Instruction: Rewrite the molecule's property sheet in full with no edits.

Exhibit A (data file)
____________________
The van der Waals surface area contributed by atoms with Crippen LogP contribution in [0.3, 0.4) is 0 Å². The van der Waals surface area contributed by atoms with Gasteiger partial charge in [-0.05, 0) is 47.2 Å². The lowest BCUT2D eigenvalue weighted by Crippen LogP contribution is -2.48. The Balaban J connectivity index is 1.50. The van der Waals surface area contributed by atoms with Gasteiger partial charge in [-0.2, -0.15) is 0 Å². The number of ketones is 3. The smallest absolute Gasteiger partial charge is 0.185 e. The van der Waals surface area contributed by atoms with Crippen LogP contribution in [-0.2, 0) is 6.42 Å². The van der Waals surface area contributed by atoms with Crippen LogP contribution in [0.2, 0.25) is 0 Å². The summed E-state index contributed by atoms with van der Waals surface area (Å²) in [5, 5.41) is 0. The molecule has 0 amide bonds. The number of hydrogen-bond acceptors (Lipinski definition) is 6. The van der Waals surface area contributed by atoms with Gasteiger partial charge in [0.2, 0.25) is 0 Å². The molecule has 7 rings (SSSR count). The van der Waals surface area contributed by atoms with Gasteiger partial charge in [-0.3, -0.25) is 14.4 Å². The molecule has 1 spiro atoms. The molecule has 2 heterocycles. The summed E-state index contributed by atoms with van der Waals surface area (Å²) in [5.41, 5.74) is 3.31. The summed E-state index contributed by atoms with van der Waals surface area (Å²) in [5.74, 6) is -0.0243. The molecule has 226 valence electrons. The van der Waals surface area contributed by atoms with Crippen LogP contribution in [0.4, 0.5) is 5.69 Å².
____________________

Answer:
The van der Waals surface area contributed by atoms with Crippen LogP contribution in [0.3, 0.4) is 0 Å². The van der Waals surface area contributed by atoms with Gasteiger partial charge in [-0.05, 0) is 47.2 Å². The lowest BCUT2D eigenvalue weighted by Crippen LogP contribution is -2.48. The Balaban J connectivity index is 1.50. The van der Waals surface area contributed by atoms with Gasteiger partial charge in [-0.2, -0.15) is 0 Å². The number of ketones is 3. The smallest absolute Gasteiger partial charge is 0.185 e. The van der Waals surface area contributed by atoms with Crippen LogP contribution in [-0.2, 0) is 6.42 Å². The van der Waals surface area contributed by atoms with Crippen LogP contribution in [0.2, 0.25) is 0 Å². The summed E-state index contributed by atoms with van der Waals surface area (Å²) in [5, 5.41) is 0. The molecule has 0 amide bonds. The number of hydrogen-bond acceptors (Lipinski definition) is 6. The van der Waals surface area contributed by atoms with Gasteiger partial charge in [0.2, 0.25) is 0 Å². The molecule has 7 rings (SSSR count). The van der Waals surface area contributed by atoms with Gasteiger partial charge in [-0.3, -0.25) is 14.4 Å². The molecule has 1 spiro atoms. The molecule has 2 heterocycles. The summed E-state index contributed by atoms with van der Waals surface area (Å²) in [5.41, 5.74) is 3.31. The summed E-state index contributed by atoms with van der Waals surface area (Å²) in [5.74, 6) is -0.0243. The molecule has 226 valence electrons. The van der Waals surface area contributed by atoms with Crippen LogP contribution in [0.4, 0.5) is 5.69 Å².